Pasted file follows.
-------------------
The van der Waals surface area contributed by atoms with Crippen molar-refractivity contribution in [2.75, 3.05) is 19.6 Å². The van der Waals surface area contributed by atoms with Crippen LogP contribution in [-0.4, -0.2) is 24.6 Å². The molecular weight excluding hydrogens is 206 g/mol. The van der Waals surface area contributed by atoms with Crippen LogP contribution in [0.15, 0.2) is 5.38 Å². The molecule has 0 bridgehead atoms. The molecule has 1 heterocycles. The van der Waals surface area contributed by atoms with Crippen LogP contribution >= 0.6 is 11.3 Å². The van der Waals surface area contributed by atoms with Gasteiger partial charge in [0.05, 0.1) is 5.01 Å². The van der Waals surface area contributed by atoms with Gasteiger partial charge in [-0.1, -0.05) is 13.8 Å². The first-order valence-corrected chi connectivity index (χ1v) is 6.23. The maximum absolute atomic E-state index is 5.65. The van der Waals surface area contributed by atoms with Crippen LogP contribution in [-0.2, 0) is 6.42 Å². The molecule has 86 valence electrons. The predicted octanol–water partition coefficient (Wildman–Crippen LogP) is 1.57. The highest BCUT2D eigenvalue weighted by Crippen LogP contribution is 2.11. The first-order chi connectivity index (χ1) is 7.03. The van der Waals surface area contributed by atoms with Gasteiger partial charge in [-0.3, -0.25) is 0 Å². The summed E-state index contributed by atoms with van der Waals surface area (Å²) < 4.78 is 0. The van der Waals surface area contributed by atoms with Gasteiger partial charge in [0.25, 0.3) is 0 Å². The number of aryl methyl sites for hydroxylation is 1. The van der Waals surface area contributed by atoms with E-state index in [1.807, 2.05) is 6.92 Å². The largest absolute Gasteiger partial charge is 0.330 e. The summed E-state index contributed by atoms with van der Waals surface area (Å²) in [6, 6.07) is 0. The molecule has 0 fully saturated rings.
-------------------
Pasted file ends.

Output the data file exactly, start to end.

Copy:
The van der Waals surface area contributed by atoms with Crippen molar-refractivity contribution in [2.75, 3.05) is 19.6 Å². The van der Waals surface area contributed by atoms with Crippen LogP contribution in [-0.4, -0.2) is 24.6 Å². The molecular weight excluding hydrogens is 206 g/mol. The van der Waals surface area contributed by atoms with Crippen LogP contribution in [0.15, 0.2) is 5.38 Å². The molecule has 0 bridgehead atoms. The molecule has 1 heterocycles. The van der Waals surface area contributed by atoms with Crippen LogP contribution >= 0.6 is 11.3 Å². The van der Waals surface area contributed by atoms with Gasteiger partial charge in [0.05, 0.1) is 5.01 Å². The van der Waals surface area contributed by atoms with Gasteiger partial charge in [-0.1, -0.05) is 13.8 Å². The first-order valence-corrected chi connectivity index (χ1v) is 6.23. The maximum absolute atomic E-state index is 5.65. The van der Waals surface area contributed by atoms with Crippen LogP contribution in [-0.2, 0) is 6.42 Å². The molecule has 86 valence electrons. The predicted octanol–water partition coefficient (Wildman–Crippen LogP) is 1.57. The highest BCUT2D eigenvalue weighted by Crippen LogP contribution is 2.11. The first-order chi connectivity index (χ1) is 7.03. The van der Waals surface area contributed by atoms with Gasteiger partial charge in [-0.3, -0.25) is 0 Å². The summed E-state index contributed by atoms with van der Waals surface area (Å²) < 4.78 is 0. The van der Waals surface area contributed by atoms with Gasteiger partial charge in [0.25, 0.3) is 0 Å². The number of aryl methyl sites for hydroxylation is 1. The van der Waals surface area contributed by atoms with E-state index in [1.807, 2.05) is 6.92 Å². The largest absolute Gasteiger partial charge is 0.330 e. The summed E-state index contributed by atoms with van der Waals surface area (Å²) in [6, 6.07) is 0. The molecule has 0 fully saturated rings.